Water, despite the fact that it's incredibly common, is actually a pretty strange compound. Some of its stranger properties make it particularly useful for life, such as the way it switches from getting denser as it gets colder (normal) to getting less dense as it gets colder (not normal) below 4oC.
A recently discovered and even more recently characterized weirdness of water is that on the nano scale and on hydrophobic surfaces, water spontaneously flows in instead of being expelled the way one would expect based on the usual reaction of water to hydrophobic materials: (blue in the image below)
It turns out that way down on the nano scale, when you're dealing with just a few molecules at a time, just about everything gets weird. And this isn't even talking about quantum effects! That takes hold on even smaller scales, and is even weirder.
Carbon nanotubes have been a pretty sexy research topic in recent years, and graphene sheets seem to have recently caught up in news coverage. Both materials are made up of carbon arranged in a honeycomb pattern. In fact, carbon nanotubes are basically graphene sheets rolled into a tube.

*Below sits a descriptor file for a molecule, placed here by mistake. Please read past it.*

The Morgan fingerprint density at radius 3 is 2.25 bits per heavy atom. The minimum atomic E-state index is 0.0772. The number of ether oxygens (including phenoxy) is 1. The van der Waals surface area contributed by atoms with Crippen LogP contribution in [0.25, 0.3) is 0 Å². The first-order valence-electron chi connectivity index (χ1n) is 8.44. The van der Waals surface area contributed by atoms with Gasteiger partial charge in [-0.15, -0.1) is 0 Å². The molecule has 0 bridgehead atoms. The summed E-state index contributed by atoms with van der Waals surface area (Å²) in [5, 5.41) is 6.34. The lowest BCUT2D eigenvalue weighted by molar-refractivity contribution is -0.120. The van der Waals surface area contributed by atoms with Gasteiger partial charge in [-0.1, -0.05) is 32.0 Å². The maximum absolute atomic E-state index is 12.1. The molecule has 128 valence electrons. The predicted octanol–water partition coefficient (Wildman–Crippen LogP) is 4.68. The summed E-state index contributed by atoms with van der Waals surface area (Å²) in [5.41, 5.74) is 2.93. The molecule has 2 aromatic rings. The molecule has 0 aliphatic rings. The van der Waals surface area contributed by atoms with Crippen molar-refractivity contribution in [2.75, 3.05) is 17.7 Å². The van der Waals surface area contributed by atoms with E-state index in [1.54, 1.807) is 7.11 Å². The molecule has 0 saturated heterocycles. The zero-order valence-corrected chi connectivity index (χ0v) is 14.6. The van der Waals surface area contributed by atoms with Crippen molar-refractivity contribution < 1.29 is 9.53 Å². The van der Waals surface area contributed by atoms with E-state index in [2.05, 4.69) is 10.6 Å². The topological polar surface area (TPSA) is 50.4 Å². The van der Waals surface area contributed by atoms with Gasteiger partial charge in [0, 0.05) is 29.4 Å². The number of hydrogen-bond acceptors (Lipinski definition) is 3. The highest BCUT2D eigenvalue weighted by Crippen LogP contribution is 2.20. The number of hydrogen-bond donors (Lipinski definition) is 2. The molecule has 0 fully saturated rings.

In this case, when the tubes are about 1nm in diameter, water has to break many of the hydrogen bonds which keep it liquid at room temperature (and provide the reason for many of its weird properties - one of which is that it is liquid at room temperature) in order to fit into the tube. Breaking bonds takes energy, so one would expect that this would keep the water out of the nanotubes. Instead, the energy required to break the hydrogen bonds is more than made up for by the increase in entropy inside the nanotube.
One thing that immediately comes to mind when you have a material consisting of very small holes which water goes through easily is a filter. Current nanofiltration and reverse osmosis technology requires the dirty water to be pressurized in order to force it through the filter membrane. Since the water spontaneously enters these tubes, but the tubes are small enough to keep most things out (being about as big across as 3 water molecules), this should allow for much easier filtration.
Assuming, of course, that the water doesn't need to be forced out of the tubes on the other side of the filter.